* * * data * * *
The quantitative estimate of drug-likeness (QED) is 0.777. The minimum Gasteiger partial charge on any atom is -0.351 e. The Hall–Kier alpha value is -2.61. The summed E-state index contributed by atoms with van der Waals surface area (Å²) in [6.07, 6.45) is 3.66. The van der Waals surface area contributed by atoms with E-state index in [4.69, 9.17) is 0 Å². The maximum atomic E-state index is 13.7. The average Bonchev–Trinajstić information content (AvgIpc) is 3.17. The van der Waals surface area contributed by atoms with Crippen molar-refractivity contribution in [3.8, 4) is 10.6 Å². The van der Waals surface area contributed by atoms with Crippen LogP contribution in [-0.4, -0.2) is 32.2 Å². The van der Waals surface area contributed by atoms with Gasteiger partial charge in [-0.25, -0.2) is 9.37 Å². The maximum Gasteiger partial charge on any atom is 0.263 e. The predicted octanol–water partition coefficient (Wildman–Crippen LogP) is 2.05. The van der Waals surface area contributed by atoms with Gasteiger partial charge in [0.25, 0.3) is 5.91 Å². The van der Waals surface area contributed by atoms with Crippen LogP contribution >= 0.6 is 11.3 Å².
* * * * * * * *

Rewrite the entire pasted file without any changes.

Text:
The quantitative estimate of drug-likeness (QED) is 0.777. The minimum Gasteiger partial charge on any atom is -0.351 e. The Hall–Kier alpha value is -2.61. The summed E-state index contributed by atoms with van der Waals surface area (Å²) in [6.07, 6.45) is 3.66. The van der Waals surface area contributed by atoms with E-state index in [4.69, 9.17) is 0 Å². The maximum atomic E-state index is 13.7. The average Bonchev–Trinajstić information content (AvgIpc) is 3.17. The van der Waals surface area contributed by atoms with Crippen molar-refractivity contribution in [3.8, 4) is 10.6 Å². The van der Waals surface area contributed by atoms with Crippen LogP contribution in [-0.4, -0.2) is 32.2 Å². The van der Waals surface area contributed by atoms with Gasteiger partial charge in [-0.25, -0.2) is 9.37 Å². The maximum Gasteiger partial charge on any atom is 0.263 e. The predicted octanol–water partition coefficient (Wildman–Crippen LogP) is 2.05. The van der Waals surface area contributed by atoms with Gasteiger partial charge in [0.25, 0.3) is 5.91 Å². The van der Waals surface area contributed by atoms with Crippen LogP contribution >= 0.6 is 11.3 Å².